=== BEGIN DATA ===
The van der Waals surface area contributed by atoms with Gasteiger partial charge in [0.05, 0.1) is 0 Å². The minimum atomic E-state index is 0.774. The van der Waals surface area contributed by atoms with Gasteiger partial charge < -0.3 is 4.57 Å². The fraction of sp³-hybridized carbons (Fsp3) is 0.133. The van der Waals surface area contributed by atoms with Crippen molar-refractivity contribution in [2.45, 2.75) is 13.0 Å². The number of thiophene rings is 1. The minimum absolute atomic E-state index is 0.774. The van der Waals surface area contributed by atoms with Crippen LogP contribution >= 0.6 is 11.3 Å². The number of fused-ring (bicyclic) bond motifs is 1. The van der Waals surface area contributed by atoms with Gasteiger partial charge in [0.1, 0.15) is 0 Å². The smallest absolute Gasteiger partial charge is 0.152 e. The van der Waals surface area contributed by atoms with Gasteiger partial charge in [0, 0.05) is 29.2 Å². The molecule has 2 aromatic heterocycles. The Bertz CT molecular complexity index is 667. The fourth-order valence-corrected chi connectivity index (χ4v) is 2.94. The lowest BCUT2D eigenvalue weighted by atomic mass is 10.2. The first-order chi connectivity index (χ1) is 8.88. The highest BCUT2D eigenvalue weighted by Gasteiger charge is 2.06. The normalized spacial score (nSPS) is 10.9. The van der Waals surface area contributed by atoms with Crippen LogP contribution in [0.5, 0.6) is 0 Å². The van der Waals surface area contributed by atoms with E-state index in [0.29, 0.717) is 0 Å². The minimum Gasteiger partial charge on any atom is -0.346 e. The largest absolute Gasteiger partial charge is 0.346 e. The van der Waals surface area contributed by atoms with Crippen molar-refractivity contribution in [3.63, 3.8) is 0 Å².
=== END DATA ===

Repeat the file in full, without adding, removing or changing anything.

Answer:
The van der Waals surface area contributed by atoms with Gasteiger partial charge in [0.05, 0.1) is 0 Å². The minimum atomic E-state index is 0.774. The van der Waals surface area contributed by atoms with Gasteiger partial charge < -0.3 is 4.57 Å². The fraction of sp³-hybridized carbons (Fsp3) is 0.133. The van der Waals surface area contributed by atoms with Crippen molar-refractivity contribution in [2.45, 2.75) is 13.0 Å². The number of thiophene rings is 1. The minimum absolute atomic E-state index is 0.774. The van der Waals surface area contributed by atoms with Crippen LogP contribution >= 0.6 is 11.3 Å². The number of fused-ring (bicyclic) bond motifs is 1. The van der Waals surface area contributed by atoms with Gasteiger partial charge in [0.1, 0.15) is 0 Å². The smallest absolute Gasteiger partial charge is 0.152 e. The van der Waals surface area contributed by atoms with Gasteiger partial charge in [0, 0.05) is 29.2 Å². The molecule has 2 aromatic heterocycles. The Bertz CT molecular complexity index is 667. The fourth-order valence-corrected chi connectivity index (χ4v) is 2.94. The lowest BCUT2D eigenvalue weighted by atomic mass is 10.2. The first-order chi connectivity index (χ1) is 8.88. The highest BCUT2D eigenvalue weighted by Gasteiger charge is 2.06. The normalized spacial score (nSPS) is 10.9. The van der Waals surface area contributed by atoms with Crippen LogP contribution in [0.5, 0.6) is 0 Å². The van der Waals surface area contributed by atoms with E-state index in [0.29, 0.717) is 0 Å². The minimum Gasteiger partial charge on any atom is -0.346 e. The largest absolute Gasteiger partial charge is 0.346 e. The van der Waals surface area contributed by atoms with Crippen molar-refractivity contribution in [3.63, 3.8) is 0 Å².